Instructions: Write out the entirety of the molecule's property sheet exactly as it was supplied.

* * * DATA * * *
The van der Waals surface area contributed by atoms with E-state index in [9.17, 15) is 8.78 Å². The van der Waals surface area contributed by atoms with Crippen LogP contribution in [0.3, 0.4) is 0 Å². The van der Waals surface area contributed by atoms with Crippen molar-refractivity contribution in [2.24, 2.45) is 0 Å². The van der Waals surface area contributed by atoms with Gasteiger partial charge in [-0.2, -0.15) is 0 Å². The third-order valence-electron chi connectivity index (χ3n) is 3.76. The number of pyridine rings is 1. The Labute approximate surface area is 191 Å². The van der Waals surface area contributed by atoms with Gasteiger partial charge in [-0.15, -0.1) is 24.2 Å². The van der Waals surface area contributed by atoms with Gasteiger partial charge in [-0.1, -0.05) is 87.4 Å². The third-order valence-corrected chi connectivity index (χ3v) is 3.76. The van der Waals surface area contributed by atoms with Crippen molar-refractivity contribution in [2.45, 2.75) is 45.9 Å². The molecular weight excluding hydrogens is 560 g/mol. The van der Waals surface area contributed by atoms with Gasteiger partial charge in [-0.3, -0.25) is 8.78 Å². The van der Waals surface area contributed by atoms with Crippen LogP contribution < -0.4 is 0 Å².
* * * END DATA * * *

The van der Waals surface area contributed by atoms with E-state index in [9.17, 15) is 8.78 Å². The van der Waals surface area contributed by atoms with Crippen LogP contribution in [0.3, 0.4) is 0 Å². The van der Waals surface area contributed by atoms with Crippen molar-refractivity contribution in [2.24, 2.45) is 0 Å². The van der Waals surface area contributed by atoms with Gasteiger partial charge in [-0.2, -0.15) is 0 Å². The third-order valence-electron chi connectivity index (χ3n) is 3.76. The number of pyridine rings is 1. The Labute approximate surface area is 191 Å². The van der Waals surface area contributed by atoms with Gasteiger partial charge in [-0.15, -0.1) is 24.2 Å². The van der Waals surface area contributed by atoms with Gasteiger partial charge in [-0.1, -0.05) is 87.4 Å². The third-order valence-corrected chi connectivity index (χ3v) is 3.76. The van der Waals surface area contributed by atoms with Crippen molar-refractivity contribution in [2.45, 2.75) is 45.9 Å². The molecular weight excluding hydrogens is 560 g/mol. The van der Waals surface area contributed by atoms with Gasteiger partial charge in [-0.3, -0.25) is 8.78 Å². The van der Waals surface area contributed by atoms with Crippen LogP contribution < -0.4 is 0 Å².